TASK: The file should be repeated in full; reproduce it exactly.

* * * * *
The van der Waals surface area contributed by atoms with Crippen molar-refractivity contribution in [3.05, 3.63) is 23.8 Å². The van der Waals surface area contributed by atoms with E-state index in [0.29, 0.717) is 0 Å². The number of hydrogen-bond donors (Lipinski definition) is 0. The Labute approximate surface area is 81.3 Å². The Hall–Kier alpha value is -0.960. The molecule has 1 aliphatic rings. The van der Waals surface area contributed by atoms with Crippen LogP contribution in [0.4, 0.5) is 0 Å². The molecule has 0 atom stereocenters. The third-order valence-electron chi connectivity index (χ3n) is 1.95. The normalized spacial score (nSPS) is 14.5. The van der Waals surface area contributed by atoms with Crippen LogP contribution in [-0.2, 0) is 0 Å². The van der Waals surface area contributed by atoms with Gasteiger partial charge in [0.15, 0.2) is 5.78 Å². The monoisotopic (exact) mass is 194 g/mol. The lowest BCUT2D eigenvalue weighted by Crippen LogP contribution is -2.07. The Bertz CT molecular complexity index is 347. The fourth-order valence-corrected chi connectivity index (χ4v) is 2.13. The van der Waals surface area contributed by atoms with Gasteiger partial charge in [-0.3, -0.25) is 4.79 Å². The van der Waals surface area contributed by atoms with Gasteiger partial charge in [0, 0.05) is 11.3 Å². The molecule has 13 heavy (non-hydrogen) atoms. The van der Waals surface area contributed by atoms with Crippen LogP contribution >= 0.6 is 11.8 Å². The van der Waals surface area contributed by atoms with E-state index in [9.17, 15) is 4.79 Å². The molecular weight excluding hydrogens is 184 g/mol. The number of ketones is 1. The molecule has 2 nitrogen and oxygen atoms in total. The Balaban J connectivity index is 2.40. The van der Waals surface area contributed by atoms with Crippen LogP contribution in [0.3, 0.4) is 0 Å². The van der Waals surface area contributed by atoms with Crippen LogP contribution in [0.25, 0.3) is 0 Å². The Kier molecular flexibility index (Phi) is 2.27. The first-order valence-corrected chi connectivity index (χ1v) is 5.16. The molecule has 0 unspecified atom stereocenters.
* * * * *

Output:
The van der Waals surface area contributed by atoms with Crippen molar-refractivity contribution in [3.05, 3.63) is 23.8 Å². The van der Waals surface area contributed by atoms with E-state index in [0.29, 0.717) is 0 Å². The number of hydrogen-bond donors (Lipinski definition) is 0. The Labute approximate surface area is 81.3 Å². The Hall–Kier alpha value is -0.960. The molecule has 1 aliphatic rings. The van der Waals surface area contributed by atoms with Crippen LogP contribution in [0.4, 0.5) is 0 Å². The molecule has 0 atom stereocenters. The third-order valence-electron chi connectivity index (χ3n) is 1.95. The normalized spacial score (nSPS) is 14.5. The van der Waals surface area contributed by atoms with Crippen LogP contribution in [-0.2, 0) is 0 Å². The van der Waals surface area contributed by atoms with Gasteiger partial charge in [0.15, 0.2) is 5.78 Å². The monoisotopic (exact) mass is 194 g/mol. The lowest BCUT2D eigenvalue weighted by Crippen LogP contribution is -2.07. The Bertz CT molecular complexity index is 347. The fourth-order valence-corrected chi connectivity index (χ4v) is 2.13. The van der Waals surface area contributed by atoms with Gasteiger partial charge in [-0.3, -0.25) is 4.79 Å². The van der Waals surface area contributed by atoms with Gasteiger partial charge in [0, 0.05) is 11.3 Å². The molecule has 13 heavy (non-hydrogen) atoms. The van der Waals surface area contributed by atoms with Crippen LogP contribution >= 0.6 is 11.8 Å². The van der Waals surface area contributed by atoms with E-state index in [9.17, 15) is 4.79 Å². The molecular weight excluding hydrogens is 184 g/mol. The number of ketones is 1. The molecule has 2 nitrogen and oxygen atoms in total. The Balaban J connectivity index is 2.40. The van der Waals surface area contributed by atoms with Crippen LogP contribution in [0.3, 0.4) is 0 Å². The van der Waals surface area contributed by atoms with Crippen LogP contribution in [0.25, 0.3) is 0 Å². The Kier molecular flexibility index (Phi) is 2.27. The first-order valence-corrected chi connectivity index (χ1v) is 5.16. The molecule has 0 unspecified atom stereocenters.